News in the digital age, and how The Economist fits in
“We’re the view from the moon.” That’s The Economist’s biggest selling point, according to Digital Editor Tom Standage. He said the increasing demand for a less parochial serving of news is what sets his ‘newspaper’ apart in a crowded global market. “We’re for aliens that speak English,” he laughed.
After studying engineering and computer science at Oxford University, Standage began his career as a freelance technology writer before joining The Guardian as it was setting up its first website. “I wrote a script to render the headlines in the right font, because I wanted it to look and feel like The Guardian,” he said. From there he wrote for the Daily Telegraph before joining The Economist as a science writer, business editor, and eventually Digital Editor.
Standage says being global and being a weekly has allowed The Economist to make a relatively seamless transition to the web. Their 1.6 million subscribers ensure they’re profitable; the company posted an operating profit of £68 million last year.
The Economist’s digital strategy is neither to push nor prevent traditional print readers from migrating to their digital offer. “We’re agnostic about whether they take print or digital in their subscription. It’s just ‘you decide’,” he said. Most revenue comes from subscribers and not ads. “We’ll take the print-advertising money while it’s there, but our success is not predicated on ads,” he explained.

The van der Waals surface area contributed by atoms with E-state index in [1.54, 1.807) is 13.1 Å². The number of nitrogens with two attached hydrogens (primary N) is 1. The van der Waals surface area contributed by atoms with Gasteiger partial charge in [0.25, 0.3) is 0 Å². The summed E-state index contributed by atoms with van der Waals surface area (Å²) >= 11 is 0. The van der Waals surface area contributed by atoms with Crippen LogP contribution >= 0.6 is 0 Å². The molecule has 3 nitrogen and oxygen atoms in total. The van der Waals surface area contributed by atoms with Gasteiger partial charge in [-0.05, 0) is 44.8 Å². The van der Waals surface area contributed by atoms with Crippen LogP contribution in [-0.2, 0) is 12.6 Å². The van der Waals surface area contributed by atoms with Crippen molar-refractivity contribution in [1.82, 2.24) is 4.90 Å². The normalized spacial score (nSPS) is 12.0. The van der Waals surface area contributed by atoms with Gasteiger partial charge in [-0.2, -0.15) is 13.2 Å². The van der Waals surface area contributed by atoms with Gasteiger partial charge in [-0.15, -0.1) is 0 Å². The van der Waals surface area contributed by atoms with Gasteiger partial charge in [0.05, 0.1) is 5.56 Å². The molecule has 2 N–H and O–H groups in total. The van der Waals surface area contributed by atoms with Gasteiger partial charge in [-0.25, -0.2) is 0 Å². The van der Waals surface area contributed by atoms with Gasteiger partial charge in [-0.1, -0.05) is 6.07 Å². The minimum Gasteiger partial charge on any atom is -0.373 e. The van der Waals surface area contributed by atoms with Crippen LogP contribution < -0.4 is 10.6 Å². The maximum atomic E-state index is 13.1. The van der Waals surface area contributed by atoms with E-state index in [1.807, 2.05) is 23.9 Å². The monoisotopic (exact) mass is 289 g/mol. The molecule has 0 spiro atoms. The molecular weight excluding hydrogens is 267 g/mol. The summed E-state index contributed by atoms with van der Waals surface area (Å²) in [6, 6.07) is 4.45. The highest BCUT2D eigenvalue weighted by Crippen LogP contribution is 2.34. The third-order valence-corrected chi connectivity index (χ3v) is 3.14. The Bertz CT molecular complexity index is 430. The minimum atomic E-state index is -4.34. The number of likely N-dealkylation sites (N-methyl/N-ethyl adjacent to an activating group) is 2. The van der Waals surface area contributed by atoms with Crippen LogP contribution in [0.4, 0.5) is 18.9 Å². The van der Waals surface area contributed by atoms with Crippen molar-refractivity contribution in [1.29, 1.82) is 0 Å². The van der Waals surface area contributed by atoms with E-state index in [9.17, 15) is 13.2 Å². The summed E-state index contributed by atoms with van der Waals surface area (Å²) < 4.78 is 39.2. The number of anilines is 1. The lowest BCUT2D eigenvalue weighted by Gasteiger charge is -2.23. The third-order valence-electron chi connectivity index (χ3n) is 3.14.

Standage points to several digital innovations as hallmarks of The Economist’s success online. “Our Daily Charts blog includes quite jolly charts on both serious issues and things like which country has had the most plastic surgery (http://www.economist.com/blogs/graphicdetail/2012/04/daily-chart-13). “We shouldn’t be a brand that does well on social media but these charts are working very well for us.”
The other innovation Standage is proud of is The Economist’s “essays” including one on democracy (http://www.economist.com/news/essays/21596796-democracy-was-most-successful-political-idea-20th-century-why-has-it-run-trouble-and-what-can-be-do). These are long-form interactive essays with embedded pictures, graphs, and charts. He says unlike The New York Times which had many journalists and developers working for months on their famed Snowfall presentation (http://www.nytimes.com/projects/2012/snow-fall/#/?part=tunnel-creek) or The Guardian with Firestorm (http://www.theguardian.com/world/interactive/2013/may/26/firestorm-bushfire-dunalley-holmes-family), The Economist prefers to turn out shorter presentations more often.
Standage was critical of media companies such as The Atlantic, Quartz, and BuzzFeed which use native ads with a similar look and feel to editorial content. He said The Economist labels their ads and places them in a separate area of the website to general content. The Economist does have blogs that are sponsored (such as the one sponsored by GE) but Standage insists readers do realise the content is still independent of GE and written by a journalist.
Video continues to be a challenge for The Economist and Standage admitted most of their “abstract, complex ideas don’t lend themselves to video treatments.” He also stressed that transparency is more important than objectivity. “You can be as biased as you like as long as you tell people your biases,” he said. “We were founded in 1843 to campaign for free trade, and we always tell you where we’re coming from.”
Written by Kellie Riordan
Tom Standage – Digital Editor, The Economist, spoke at the Business and Practice of Journalism seminar on Wednesday 7 May 2014 .